You may be wondering why there is an at sign before the echo command. The reason for this is because by default, Makefiles default to /bin/sh -x which prints everything it does before it does it. If the at sign were removed, the output of the previous example would look like:

In general, printing a command before it is run is a best practice as it can help with troubleshooting and also provide an audit trail of what was done when run against a CI/CD system such as Jenkins.


One final thing to call out in the basics section is if you happen to want a different shell then /bin/sh, you can define this with the SHELL variable. For example:


Non-target definitions

You can define loops and functions outside of targets using native Makefile constructs. For example:

Special variables

There are some special variables to be aware of including (note there are seven, but I cover the most common three):

  • [email protected] the name of the target currently running in
  • $* the stem of the target filename
  • $< the name of any prerequisite targets

For example:

It is also worth calling out wildcards here. As you can see in the above examples, % is a stem wildcard match. Other more common shell wildcard matches exists as well. In addition, make has an internal wildcard function which can be used outside of targets (e.g. ifeq or define).

Special targets

There are several special targets (start with a period). Here are a few to be aware of:

  • .PHONY: Ignore any file by the same name as the target. For performance reasons you should always mark target names as PHONY.
  • .EXPORT_ALL_VARIABLES: By default, defined variables are not exported. For shell commands to be able to resolve Makefile variables you can either manually export them or automatically export all of them with this option.
  • .ONESHELL: As mentioned earlier, every line in a Makefile target represents a new shell. This option can be used to change the behavior.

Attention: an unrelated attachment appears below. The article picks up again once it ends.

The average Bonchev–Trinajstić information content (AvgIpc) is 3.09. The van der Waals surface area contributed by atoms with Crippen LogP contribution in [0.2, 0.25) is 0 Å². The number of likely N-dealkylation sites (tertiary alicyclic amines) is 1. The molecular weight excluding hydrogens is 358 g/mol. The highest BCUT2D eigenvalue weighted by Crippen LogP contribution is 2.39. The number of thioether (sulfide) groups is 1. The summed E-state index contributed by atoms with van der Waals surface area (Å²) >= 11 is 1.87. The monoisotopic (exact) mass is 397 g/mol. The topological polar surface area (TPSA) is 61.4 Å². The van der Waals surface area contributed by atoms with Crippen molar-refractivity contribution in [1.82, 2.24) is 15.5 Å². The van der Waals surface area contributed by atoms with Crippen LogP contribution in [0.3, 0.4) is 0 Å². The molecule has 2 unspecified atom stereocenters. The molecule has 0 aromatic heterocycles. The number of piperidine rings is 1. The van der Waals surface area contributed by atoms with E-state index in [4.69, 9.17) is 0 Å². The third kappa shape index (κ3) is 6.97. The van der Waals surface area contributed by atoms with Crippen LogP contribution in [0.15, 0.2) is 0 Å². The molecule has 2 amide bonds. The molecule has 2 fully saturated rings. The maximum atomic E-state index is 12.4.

Ignoring errors

A Makefile will stop if it experiences any errors (i.e. any exit code that is not zero). Sometimes, you want a Makefile to continue on error. This can be achieved by prefixing the command with the minus sign (you could also prepend || true instead). For example:


While I have only scratched the service of what is possible with Makefiles, the above information should be more than enough to get you started. In a future post, I will provide a cheat sheet with more information. The key takeaways are:

  • Makefiles default to /bin/sh -x. Commands can be prefixed with the at sign to prevent echoing before being run.
  • Variables can be defined outside of targets to apply globally to a Makefile. These variables can be statically defined, defined only if empty/null or expanded on definition.
  • Targets start with a name followed by a colon, may contain one or more prerequisites and/or variable definitions
  • Everything within a target is TAB indented (not space)
  • Every line within a target is its own shell. If you want to run multiple command in the same shell, it must be written as a single line command
  • Variables called within targets should be wrapped in curly brackets or parenthesis

© 2018, Steve Flanders. All rights reserved.

Published inSoftware Development